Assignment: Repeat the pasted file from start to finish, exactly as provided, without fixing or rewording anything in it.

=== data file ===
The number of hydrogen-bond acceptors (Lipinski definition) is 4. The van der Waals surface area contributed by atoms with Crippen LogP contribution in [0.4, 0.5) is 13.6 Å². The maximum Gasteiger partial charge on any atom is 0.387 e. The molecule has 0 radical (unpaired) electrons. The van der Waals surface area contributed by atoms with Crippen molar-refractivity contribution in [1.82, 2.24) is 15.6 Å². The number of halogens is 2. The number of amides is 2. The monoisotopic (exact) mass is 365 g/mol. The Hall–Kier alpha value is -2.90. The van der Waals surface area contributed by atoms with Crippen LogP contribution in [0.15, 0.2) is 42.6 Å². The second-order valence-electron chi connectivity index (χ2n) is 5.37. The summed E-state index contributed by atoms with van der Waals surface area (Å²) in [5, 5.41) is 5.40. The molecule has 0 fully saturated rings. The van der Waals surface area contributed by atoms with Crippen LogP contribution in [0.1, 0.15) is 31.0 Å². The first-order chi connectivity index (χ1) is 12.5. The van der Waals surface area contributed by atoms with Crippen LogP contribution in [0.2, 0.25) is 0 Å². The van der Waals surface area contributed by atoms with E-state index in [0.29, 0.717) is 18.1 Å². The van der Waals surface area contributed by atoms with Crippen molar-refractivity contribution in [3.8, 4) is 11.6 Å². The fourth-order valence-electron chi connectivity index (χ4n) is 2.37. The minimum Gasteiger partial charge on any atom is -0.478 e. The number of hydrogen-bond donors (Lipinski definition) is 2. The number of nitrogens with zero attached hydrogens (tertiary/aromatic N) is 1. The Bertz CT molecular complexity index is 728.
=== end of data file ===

The number of hydrogen-bond acceptors (Lipinski definition) is 4. The van der Waals surface area contributed by atoms with Crippen LogP contribution in [0.4, 0.5) is 13.6 Å². The maximum Gasteiger partial charge on any atom is 0.387 e. The molecule has 0 radical (unpaired) electrons. The van der Waals surface area contributed by atoms with Crippen molar-refractivity contribution in [1.82, 2.24) is 15.6 Å². The number of halogens is 2. The number of amides is 2. The monoisotopic (exact) mass is 365 g/mol. The Hall–Kier alpha value is -2.90. The van der Waals surface area contributed by atoms with Crippen LogP contribution in [0.15, 0.2) is 42.6 Å². The second-order valence-electron chi connectivity index (χ2n) is 5.37. The summed E-state index contributed by atoms with van der Waals surface area (Å²) in [5, 5.41) is 5.40. The molecule has 0 fully saturated rings. The van der Waals surface area contributed by atoms with Crippen LogP contribution in [0.1, 0.15) is 31.0 Å². The first-order chi connectivity index (χ1) is 12.5. The van der Waals surface area contributed by atoms with Crippen LogP contribution in [0.2, 0.25) is 0 Å². The van der Waals surface area contributed by atoms with E-state index in [0.29, 0.717) is 18.1 Å². The van der Waals surface area contributed by atoms with Crippen molar-refractivity contribution in [3.8, 4) is 11.6 Å². The fourth-order valence-electron chi connectivity index (χ4n) is 2.37. The minimum Gasteiger partial charge on any atom is -0.478 e. The number of hydrogen-bond donors (Lipinski definition) is 2. The number of nitrogens with zero attached hydrogens (tertiary/aromatic N) is 1. The Bertz CT molecular complexity index is 728.